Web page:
LETTER | This is the month of Keluarga Malaysia, a slogan introduced by Prime Minister Ismail Sabri Yaakob “to strengthen family ties and embrace the spirit of inclusion in the wider Malaysian Family” at the launch of Bulan Keluarga Malaysia 2021 at Taman Botanical Perdana on Nov 7.
At the king's official birthday celebration at Istana Negara on Nov 13, Yang di-Pertuan Agong Sultan Abdullah Sultan Ahmad Shah reiterated the crucial spirit of Keluarga Malaysia and called for the country to be competitive and to achieve greater heights with an “inclusive and fair Malaysian Family”.
This is also the month when the Perikatan Nasional government of today comes closest to its 100th day in office. A good time, we believe, to review the state of our union as a nation and the currency of that oft-repeated slogan we use to describe ourselves. We once were but are we still “Malaysia Truly Asia”?
We begin with the turmoil and disarray caused by the advent of the pandemic and the coincidental Sheraton Move in 2020. Admittedly, although race relations have been sliding over the last few decades, it is true to state that the slide became more apparent in 2018 and took a dangerous turn for the worse following the Sheraton Move.
Despite the pandemic being a time of great stress, difficulty, and disruption in living and livelihoods, we still witnessed perpetrators of division sowing intolerance, disrespect, and hate with unmitigated arrogance and exclusiveness, all of which has caused further deepening of divides and great injury to our already fragile state.
However, rising above the bigots, zealots, and hate-mongers, the period also saw the emergence of goodness with evidence of many people from various races, religions, cultures, and backgrounds spontaneously providing material, financial and emotional support for the downtrodden, weak and vulnerable.
This spirit of giving, of ‘rakyat jaga rakyat’ and the rise of goodness over darkness was truly uplifting and inspiring, a true reminder of the spirit of togetherness in the schools, festivals, and open houses of yesteryears.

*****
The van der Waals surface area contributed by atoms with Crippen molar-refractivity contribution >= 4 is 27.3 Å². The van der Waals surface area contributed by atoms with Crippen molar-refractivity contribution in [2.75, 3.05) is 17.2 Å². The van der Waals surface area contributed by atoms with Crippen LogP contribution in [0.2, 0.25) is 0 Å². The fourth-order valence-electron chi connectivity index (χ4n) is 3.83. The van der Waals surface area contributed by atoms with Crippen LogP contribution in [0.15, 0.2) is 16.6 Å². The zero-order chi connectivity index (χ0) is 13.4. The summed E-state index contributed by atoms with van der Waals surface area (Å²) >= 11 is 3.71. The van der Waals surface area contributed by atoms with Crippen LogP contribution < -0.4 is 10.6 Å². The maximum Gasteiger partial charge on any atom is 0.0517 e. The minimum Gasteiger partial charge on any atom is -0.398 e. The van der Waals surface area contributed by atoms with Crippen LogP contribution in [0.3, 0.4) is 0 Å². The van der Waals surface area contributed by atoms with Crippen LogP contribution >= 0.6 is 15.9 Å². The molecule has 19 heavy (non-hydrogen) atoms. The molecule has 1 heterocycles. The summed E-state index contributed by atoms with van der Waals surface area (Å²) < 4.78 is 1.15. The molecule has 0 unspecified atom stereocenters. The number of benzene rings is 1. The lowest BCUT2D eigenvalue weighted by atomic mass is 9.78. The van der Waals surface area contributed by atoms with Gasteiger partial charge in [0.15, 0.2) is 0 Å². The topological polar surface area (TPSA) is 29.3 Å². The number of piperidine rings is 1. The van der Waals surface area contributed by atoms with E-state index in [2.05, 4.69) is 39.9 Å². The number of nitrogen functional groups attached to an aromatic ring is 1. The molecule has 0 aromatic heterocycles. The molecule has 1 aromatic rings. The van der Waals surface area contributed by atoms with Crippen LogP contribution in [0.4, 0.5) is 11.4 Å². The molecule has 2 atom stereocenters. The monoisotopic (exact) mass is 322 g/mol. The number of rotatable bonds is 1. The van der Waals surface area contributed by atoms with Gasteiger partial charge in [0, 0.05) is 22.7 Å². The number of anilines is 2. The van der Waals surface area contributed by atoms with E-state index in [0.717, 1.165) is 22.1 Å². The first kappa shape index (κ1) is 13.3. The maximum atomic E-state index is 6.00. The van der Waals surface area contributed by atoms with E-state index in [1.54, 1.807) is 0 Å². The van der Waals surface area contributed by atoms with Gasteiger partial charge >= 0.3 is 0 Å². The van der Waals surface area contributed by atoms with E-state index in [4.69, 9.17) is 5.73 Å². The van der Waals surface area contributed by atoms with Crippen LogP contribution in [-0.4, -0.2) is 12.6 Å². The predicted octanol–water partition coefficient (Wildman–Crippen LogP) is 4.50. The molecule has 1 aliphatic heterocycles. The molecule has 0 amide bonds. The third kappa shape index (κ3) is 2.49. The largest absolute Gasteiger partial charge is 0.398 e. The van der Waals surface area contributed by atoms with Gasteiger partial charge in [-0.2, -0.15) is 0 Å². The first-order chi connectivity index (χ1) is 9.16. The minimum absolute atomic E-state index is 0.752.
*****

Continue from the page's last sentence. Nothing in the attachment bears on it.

This spirit gives us hope but, what did we see through all this? Most notable takeaway, an eerie silence from the leadership to quell the disquiet and confront arrogance, petty intolerance, and disrespect. It showed a government lacking courage and commitment to repudiate hate and punish those who disrupt peace and harmony with division and discord.
So, we were encouraged when National Unity Minister Halimah Mohamed Sadique launched a national unity action plan with the aim of cultivating community unity and goodwill consistent with the vision of Keluarga Malaysia.
A principal thrust in the plan involves the creation of Rukun Negara Clubs in schools and Rukun Negara secretariats in universities. We applaud this initiative as we believe that unity and inclusiveness are best nurtured through education from the start of schooling days.
Rukun Negara our bedrock
Education is where it all begins and where humanity, inclusiveness, unity, and respect among all the diverse members of our Malaysian family are nurtured.
In this, the Rukun Negara is our bedrock, our guiding philosophy for the strengthening of harmony and the building of a united Malaysia.
Despite proclaiming the tenets of this philosophy as our national guide, we have yet to accept the Rukun Negara as our moral compass in word and in deed when this should be our first priority.
Effective inculcation of the Rukun Negara requires us to live the spirit of the Rukun Negara and this spirit, like that associated with Keluarga Malaysia, has to be lived top down beginning with exemplary leadership.
We have witnessed sufficient examples of poor leadership courage and behaviour to conclude that this spirit is sorely lacking and, for which, we, as a nation, will continue to suffer.
Our future will depend on our young and education plays a most critical role. The question we ask is, how are the vision of Keluarga Malaysia and the expectations of the Rukun Negara to be achieved when our schools are deeply polarised in both student enrolment and teacher employment?